Besides health, our results indicate that there is a range of other factors involved in the choice of care-giving arrangements, which makes it necessary to differentiate between spousal care-givers further. Spousal care can be split into solo or shared care-giving, and – in the case of shared care – whether care is shared with informal or formal helpers. Deciding on a care-giving arrangement is thus a complex problem which depends on various dimensions of needs and resources of several actors, as well as on family and social contexts.
Men and women seem to choose different care-giving arrangements. While most caregiving women act as solo care-givers, men share care-giving with informal helpers significantly more often, i.e. with family members, friends or neighbours. In that respect, our findings are in line with previous literature. Men’s choice of informally shared care-giving can partly be explained by their higher propensity to be engaged in the labour market. As employment and care-giving compete for time resources, we argue that informally shared care-giving arrangements offer more flexibility to combine work and care-giving than formally shared care-giving arrangements. Financial resources, on the other hand, seem to be less important than time resources.
Besides individual characteristics, welfare policy in the respective country plays an important role, too (see Figure 1). We compare expenditures for two oldage care policy schemes, namely allowances for care-receivers with which they can employ an informal caregiver or purchase services on the market (»Cash-for-Care«) and services, such as publicly provided or financed home care and home help (»Care-in-Kind«). Care-in-Kind measures constitute inclusive measures when it comes to the engagement of spouses as care-givers insofar as they increase the likelihood for caregiving arrangements where the spousal caregiver and a formal service share the caregiving tasks (lower right panel in Figure 1). However, they do, as the lower left panel in Figure 1 indicates, ‘crowd out’ other informal helpers, presumably own children (Brandt et al., 2009). When comparing these effects for low- and high-income groups (dark and light grey lines), we observe that the effect of Care-in-Kind policy does not vary between the income groups. Cash-for-Care schemes, on the other hand, seem to affect the choice for caregiving arrangements differently for low and higher income households. Whereas the likelihood for lower income housholds of choosing a formally shared caregiving arrangements decreases the higher the Cash-for-Care expenditures it slightly increases for higher income households. This indicates that the ‘extra cash’ in the household budget of the frail person and his or her spouse is used quite differently according to one’s socio-eocnomic status. Whereas higher-income households are able to ‘top up’ the received allowances with their own financial resources and purchase formal services, lower income couples may rather use the allowance for other purposes and rely on informal caregivers.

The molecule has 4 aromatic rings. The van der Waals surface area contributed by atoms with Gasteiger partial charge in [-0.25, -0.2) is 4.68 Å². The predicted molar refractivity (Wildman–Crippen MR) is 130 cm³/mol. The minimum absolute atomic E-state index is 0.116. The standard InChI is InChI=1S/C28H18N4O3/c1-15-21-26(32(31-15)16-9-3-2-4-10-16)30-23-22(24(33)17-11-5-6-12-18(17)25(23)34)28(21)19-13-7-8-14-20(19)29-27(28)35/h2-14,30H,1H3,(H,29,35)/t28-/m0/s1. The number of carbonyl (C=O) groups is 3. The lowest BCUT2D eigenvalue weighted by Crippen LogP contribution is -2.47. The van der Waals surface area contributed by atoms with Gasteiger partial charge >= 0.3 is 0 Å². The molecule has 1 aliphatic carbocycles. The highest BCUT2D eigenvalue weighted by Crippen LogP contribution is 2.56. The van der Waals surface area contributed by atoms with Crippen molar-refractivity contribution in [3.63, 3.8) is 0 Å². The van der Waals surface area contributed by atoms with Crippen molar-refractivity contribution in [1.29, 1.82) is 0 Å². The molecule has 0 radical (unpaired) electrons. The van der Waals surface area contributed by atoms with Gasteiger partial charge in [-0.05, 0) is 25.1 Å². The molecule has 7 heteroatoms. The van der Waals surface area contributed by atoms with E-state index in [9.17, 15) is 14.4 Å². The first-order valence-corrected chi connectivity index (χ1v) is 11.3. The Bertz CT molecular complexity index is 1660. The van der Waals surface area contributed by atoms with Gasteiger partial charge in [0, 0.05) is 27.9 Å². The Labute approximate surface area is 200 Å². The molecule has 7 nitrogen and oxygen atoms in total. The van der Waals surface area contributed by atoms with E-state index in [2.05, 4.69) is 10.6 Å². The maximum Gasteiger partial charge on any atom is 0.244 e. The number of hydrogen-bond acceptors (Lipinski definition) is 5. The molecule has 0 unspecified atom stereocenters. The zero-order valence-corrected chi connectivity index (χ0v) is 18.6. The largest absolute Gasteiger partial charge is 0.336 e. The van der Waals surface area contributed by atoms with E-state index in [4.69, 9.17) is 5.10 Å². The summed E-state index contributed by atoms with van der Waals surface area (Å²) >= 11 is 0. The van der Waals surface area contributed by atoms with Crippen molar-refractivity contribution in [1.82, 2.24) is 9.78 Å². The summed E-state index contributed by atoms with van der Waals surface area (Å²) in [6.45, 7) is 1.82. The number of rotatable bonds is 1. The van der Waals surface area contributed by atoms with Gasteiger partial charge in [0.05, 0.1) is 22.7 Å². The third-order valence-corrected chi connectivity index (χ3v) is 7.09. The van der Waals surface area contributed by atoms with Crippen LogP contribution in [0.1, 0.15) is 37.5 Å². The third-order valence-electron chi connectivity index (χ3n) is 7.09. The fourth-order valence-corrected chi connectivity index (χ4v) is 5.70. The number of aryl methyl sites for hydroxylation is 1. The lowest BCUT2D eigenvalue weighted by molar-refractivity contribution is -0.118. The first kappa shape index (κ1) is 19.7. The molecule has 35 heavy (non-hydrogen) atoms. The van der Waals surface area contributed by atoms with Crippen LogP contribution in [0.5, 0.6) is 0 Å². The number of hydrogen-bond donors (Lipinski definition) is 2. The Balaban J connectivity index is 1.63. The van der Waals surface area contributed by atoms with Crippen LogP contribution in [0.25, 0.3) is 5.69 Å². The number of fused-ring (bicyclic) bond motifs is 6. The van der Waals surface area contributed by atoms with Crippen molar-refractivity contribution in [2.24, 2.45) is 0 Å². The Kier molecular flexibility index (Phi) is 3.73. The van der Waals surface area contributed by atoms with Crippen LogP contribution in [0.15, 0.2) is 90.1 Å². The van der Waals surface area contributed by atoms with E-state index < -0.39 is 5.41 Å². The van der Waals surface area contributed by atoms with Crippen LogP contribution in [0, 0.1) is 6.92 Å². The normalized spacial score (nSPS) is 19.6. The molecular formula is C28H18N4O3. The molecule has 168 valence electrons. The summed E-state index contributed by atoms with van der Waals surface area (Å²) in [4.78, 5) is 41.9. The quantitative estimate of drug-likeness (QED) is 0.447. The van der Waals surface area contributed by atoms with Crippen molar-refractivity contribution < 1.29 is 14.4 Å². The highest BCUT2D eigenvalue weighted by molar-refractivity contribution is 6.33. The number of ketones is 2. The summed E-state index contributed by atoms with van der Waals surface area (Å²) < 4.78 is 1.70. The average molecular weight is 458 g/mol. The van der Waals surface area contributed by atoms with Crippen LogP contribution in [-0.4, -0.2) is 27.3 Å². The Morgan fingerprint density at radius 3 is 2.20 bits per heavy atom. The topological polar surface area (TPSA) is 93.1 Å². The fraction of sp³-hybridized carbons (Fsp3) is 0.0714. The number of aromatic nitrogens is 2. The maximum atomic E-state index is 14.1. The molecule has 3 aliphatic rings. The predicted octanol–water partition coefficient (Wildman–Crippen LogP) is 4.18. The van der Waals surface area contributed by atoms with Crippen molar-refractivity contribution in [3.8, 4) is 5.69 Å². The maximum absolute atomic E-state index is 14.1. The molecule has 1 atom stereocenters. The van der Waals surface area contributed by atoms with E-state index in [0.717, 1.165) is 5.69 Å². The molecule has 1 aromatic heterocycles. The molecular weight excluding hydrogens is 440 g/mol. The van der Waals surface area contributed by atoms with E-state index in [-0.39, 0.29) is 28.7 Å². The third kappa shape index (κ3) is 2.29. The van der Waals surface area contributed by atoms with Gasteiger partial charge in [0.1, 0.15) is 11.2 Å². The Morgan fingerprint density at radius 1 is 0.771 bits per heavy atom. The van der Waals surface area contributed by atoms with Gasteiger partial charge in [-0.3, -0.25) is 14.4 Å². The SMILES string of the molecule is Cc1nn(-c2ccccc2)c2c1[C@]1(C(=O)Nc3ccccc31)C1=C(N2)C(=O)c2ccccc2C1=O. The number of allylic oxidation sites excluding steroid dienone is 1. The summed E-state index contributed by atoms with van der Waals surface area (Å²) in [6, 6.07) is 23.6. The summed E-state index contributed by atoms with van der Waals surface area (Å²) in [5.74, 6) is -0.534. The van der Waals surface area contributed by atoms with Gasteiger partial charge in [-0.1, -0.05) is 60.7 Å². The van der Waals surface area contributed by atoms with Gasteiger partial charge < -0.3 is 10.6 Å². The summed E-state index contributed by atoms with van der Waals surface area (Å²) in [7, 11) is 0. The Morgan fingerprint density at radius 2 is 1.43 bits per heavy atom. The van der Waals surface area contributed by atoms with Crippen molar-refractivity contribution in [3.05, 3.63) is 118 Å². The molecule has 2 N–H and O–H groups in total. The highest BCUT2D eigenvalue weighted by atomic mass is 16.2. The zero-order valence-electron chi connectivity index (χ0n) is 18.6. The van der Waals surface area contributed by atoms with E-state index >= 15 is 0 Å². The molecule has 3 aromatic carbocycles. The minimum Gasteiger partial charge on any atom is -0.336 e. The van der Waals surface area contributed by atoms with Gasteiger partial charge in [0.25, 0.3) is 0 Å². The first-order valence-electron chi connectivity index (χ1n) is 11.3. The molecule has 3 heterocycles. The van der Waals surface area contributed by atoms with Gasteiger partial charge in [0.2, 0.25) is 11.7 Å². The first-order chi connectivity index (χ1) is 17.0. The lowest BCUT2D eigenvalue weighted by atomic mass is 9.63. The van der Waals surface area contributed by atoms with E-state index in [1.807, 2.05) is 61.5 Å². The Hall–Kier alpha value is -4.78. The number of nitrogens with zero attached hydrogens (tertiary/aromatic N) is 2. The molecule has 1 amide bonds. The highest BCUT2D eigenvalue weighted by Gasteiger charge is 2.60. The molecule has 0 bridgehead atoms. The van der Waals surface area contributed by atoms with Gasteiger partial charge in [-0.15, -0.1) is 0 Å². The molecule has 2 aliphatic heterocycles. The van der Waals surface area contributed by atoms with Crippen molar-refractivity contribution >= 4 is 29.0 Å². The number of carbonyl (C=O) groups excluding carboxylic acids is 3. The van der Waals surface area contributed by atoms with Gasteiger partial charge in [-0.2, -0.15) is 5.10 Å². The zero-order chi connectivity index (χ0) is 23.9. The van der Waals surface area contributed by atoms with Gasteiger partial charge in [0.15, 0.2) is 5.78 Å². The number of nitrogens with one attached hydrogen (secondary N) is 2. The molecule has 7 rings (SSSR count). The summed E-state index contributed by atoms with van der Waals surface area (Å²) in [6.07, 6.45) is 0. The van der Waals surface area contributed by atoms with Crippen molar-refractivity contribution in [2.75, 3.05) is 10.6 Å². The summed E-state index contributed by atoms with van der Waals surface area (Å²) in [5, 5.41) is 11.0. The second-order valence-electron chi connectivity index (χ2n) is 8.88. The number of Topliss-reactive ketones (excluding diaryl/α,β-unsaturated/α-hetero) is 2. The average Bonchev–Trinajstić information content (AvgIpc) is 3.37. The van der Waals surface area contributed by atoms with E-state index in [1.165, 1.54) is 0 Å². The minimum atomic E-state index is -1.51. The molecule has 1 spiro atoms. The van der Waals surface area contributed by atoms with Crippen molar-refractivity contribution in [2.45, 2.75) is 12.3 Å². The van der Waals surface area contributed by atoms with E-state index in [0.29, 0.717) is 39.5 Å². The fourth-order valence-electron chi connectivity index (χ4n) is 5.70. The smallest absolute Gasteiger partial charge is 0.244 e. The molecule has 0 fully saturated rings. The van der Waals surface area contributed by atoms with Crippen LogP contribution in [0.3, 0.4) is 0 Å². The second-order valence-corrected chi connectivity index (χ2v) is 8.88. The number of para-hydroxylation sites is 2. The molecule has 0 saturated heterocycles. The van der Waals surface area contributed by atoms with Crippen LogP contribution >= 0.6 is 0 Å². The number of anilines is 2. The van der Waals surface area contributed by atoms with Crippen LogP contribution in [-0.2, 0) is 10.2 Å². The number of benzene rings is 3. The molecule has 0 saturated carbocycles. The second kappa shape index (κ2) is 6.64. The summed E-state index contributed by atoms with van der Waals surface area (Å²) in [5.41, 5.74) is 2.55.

Generally, our article shows the importance of investigating spousal care as a specific form of informal care-giving. To sum up, we conclude that there is large variation in care-giving arrangements chosen by spousal care-givers. The choice of such care-giving arrangements depends on sex, socio-economic status and welfare policy context. Moreover, by contrasting Cash-for-Care and Care-in-Kind expenditures, we were able to show that the impact of policy measures for long-term care on care-giving arrangements varies with socio-economic status and may, thereby, contribute to both reducing or preserving inequalities in old age.
About the authors:
Dr. Ariane Bertogg, Department of History and Sociology, University of Konstanz, Konstanz, Germany
Prof. Susanne Strauss, Department of History and Sociology, University of Konstanz, Konstanz, Germany
The article is based on:
Bertogg, A., & Strauss, S. Spousal care-giving arrangements in Europe. The role of gender, socio-economic status and the welfare state. Ageing and Society, 1-24. DOI:https://doi.org/10.1017/S0144686X18001320